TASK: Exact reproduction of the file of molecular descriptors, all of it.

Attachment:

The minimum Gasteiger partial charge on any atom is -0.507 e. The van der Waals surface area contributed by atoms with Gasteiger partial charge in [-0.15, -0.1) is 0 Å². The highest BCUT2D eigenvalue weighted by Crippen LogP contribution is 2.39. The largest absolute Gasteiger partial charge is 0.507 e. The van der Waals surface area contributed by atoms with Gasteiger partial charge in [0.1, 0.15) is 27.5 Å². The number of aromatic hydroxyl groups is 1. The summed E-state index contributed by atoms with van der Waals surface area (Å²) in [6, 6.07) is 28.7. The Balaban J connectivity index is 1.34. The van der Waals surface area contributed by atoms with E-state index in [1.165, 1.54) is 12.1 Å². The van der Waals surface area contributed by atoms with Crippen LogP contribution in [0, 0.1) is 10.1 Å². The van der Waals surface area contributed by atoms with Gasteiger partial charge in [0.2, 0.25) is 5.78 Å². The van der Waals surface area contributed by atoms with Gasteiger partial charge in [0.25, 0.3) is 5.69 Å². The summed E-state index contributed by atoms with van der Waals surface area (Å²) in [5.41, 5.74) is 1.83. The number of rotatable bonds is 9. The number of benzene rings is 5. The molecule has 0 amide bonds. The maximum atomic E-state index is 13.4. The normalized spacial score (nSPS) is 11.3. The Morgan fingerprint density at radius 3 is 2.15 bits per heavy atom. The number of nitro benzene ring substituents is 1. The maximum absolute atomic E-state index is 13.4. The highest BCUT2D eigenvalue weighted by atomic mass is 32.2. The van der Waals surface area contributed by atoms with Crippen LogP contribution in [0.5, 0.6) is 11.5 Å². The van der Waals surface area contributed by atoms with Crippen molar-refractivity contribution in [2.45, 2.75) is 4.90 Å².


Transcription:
The minimum Gasteiger partial charge on any atom is -0.507 e. The van der Waals surface area contributed by atoms with Gasteiger partial charge in [-0.15, -0.1) is 0 Å². The highest BCUT2D eigenvalue weighted by Crippen LogP contribution is 2.39. The largest absolute Gasteiger partial charge is 0.507 e. The van der Waals surface area contributed by atoms with Gasteiger partial charge in [0.1, 0.15) is 27.5 Å². The number of aromatic hydroxyl groups is 1. The summed E-state index contributed by atoms with van der Waals surface area (Å²) in [6, 6.07) is 28.7. The Balaban J connectivity index is 1.34. The van der Waals surface area contributed by atoms with E-state index in [1.165, 1.54) is 12.1 Å². The van der Waals surface area contributed by atoms with Crippen LogP contribution in [0, 0.1) is 10.1 Å². The van der Waals surface area contributed by atoms with Gasteiger partial charge in [0.2, 0.25) is 5.78 Å². The van der Waals surface area contributed by atoms with Gasteiger partial charge in [0.25, 0.3) is 5.69 Å². The summed E-state index contributed by atoms with van der Waals surface area (Å²) in [5.41, 5.74) is 1.83. The number of rotatable bonds is 9. The number of benzene rings is 5. The molecule has 0 amide bonds. The maximum atomic E-state index is 13.4. The normalized spacial score (nSPS) is 11.3. The Morgan fingerprint density at radius 3 is 2.15 bits per heavy atom. The number of nitro benzene ring substituents is 1. The maximum absolute atomic E-state index is 13.4. The highest BCUT2D eigenvalue weighted by atomic mass is 32.2. The van der Waals surface area contributed by atoms with Crippen LogP contribution in [0.5, 0.6) is 11.5 Å². The van der Waals surface area contributed by atoms with Crippen molar-refractivity contribution in [2.45, 2.75) is 4.90 Å².